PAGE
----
The turnaround came partly because of an education program spearheaded by Tony Sagayadoro, Hawaii coordinator of the Minority Organ Tissue Transplant Education Program (MOTTEP).

But Sagayadoro said it wouldn’t have changed without appeals from Filipino business, religious, social and civic leaders, who refuted a widespread belief in the Filipino culture that the body must be whole in order to enter the afterlife.

There’s more to accomplish, though. With kidney failure 30 percent above the national average, and the state’s diabetes rate almost a full percentage point above the national level, there’s a growing pool of people who will need dialysis and transplants.

There are now 1,568 patients on kidney dialysis in Hawaii, including 553 whose kidneys failed last year.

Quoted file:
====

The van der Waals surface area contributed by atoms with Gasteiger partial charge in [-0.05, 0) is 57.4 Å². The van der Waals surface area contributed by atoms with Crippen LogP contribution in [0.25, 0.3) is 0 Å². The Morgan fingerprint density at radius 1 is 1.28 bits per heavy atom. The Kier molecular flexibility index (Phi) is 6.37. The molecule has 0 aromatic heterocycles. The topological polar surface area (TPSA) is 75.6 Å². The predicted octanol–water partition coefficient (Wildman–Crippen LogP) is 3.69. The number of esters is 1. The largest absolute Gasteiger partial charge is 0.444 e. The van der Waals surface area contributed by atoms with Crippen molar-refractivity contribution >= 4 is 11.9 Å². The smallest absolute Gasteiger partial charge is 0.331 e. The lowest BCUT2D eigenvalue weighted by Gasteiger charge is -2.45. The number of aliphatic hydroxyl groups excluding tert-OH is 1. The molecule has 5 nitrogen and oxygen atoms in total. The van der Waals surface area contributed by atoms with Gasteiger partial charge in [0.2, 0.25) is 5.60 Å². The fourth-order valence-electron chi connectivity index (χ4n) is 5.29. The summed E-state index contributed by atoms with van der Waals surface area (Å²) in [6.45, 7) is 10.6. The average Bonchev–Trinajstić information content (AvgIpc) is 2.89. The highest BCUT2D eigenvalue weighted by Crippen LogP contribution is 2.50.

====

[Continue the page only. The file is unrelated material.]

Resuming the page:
Diabetes a culprit

Kidney failure is especially high among Native Hawaiian, Japanese and Filipino ethnic groups, said Julie Schweitzer, associate executive director of the National Kidney Foundation of Hawaii.

"And it all ties into diabetes," said Schweitzer. "Sixty-six percent of the Hawaiians on dialysis are there as a result of diabetes. Among the Japanese Americans on dialysis, 54 percent are there because of diabetes. And for the Filipino population it’s 40 percent."

The Kidney Foundation reports 40,000 diagnosed cases of diabetes in Hawaii; but probably another 40,000 who have it and don’t know they do.

To pinpoint more exactly why there is such a high rate of kidney failure in the Islands, the foundation is expanding the Kidney Early Evaluation Program (KEEP), a study tracking people who have at least one risk factor for kidney failure. Risk factors include diabetes, hypertension, protein in the urine. Once in the study, which now includes 300, patients are tested and evaluated, with researchers looking at factors such as diet, lifestyle and heredity.